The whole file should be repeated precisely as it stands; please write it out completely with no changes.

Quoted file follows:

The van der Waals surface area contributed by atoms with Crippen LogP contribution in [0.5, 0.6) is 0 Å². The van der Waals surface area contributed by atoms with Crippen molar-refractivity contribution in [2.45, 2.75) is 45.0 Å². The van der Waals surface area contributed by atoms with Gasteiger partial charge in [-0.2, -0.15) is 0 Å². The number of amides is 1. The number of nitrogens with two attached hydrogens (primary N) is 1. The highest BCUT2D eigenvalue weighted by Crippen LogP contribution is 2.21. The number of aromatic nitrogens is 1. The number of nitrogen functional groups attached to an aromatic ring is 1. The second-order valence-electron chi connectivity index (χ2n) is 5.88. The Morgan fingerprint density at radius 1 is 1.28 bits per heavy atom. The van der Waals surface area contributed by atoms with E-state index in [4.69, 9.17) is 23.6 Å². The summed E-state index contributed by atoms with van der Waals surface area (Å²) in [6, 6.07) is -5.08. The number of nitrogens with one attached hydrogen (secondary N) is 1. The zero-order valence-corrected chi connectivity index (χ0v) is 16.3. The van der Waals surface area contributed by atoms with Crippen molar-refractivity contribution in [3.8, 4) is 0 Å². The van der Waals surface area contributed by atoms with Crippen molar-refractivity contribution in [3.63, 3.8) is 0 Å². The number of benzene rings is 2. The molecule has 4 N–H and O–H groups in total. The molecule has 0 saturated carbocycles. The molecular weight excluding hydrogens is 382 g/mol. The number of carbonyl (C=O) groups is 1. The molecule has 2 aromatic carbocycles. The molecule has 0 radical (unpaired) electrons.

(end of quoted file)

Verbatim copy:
The van der Waals surface area contributed by atoms with Crippen LogP contribution in [0.5, 0.6) is 0 Å². The van der Waals surface area contributed by atoms with Crippen molar-refractivity contribution in [2.45, 2.75) is 45.0 Å². The van der Waals surface area contributed by atoms with Gasteiger partial charge in [-0.2, -0.15) is 0 Å². The number of amides is 1. The number of nitrogens with two attached hydrogens (primary N) is 1. The highest BCUT2D eigenvalue weighted by Crippen LogP contribution is 2.21. The number of aromatic nitrogens is 1. The number of nitrogen functional groups attached to an aromatic ring is 1. The second-order valence-electron chi connectivity index (χ2n) is 5.88. The Morgan fingerprint density at radius 1 is 1.28 bits per heavy atom. The van der Waals surface area contributed by atoms with E-state index in [4.69, 9.17) is 23.6 Å². The summed E-state index contributed by atoms with van der Waals surface area (Å²) in [6, 6.07) is -5.08. The number of nitrogens with one attached hydrogen (secondary N) is 1. The zero-order valence-corrected chi connectivity index (χ0v) is 16.3. The van der Waals surface area contributed by atoms with Crippen molar-refractivity contribution in [3.8, 4) is 0 Å². The van der Waals surface area contributed by atoms with Crippen molar-refractivity contribution in [3.63, 3.8) is 0 Å². The number of benzene rings is 2. The molecule has 4 N–H and O–H groups in total. The molecule has 0 saturated carbocycles. The molecular weight excluding hydrogens is 382 g/mol. The number of carbonyl (C=O) groups is 1. The molecule has 2 aromatic carbocycles. The molecule has 0 radical (unpaired) electrons.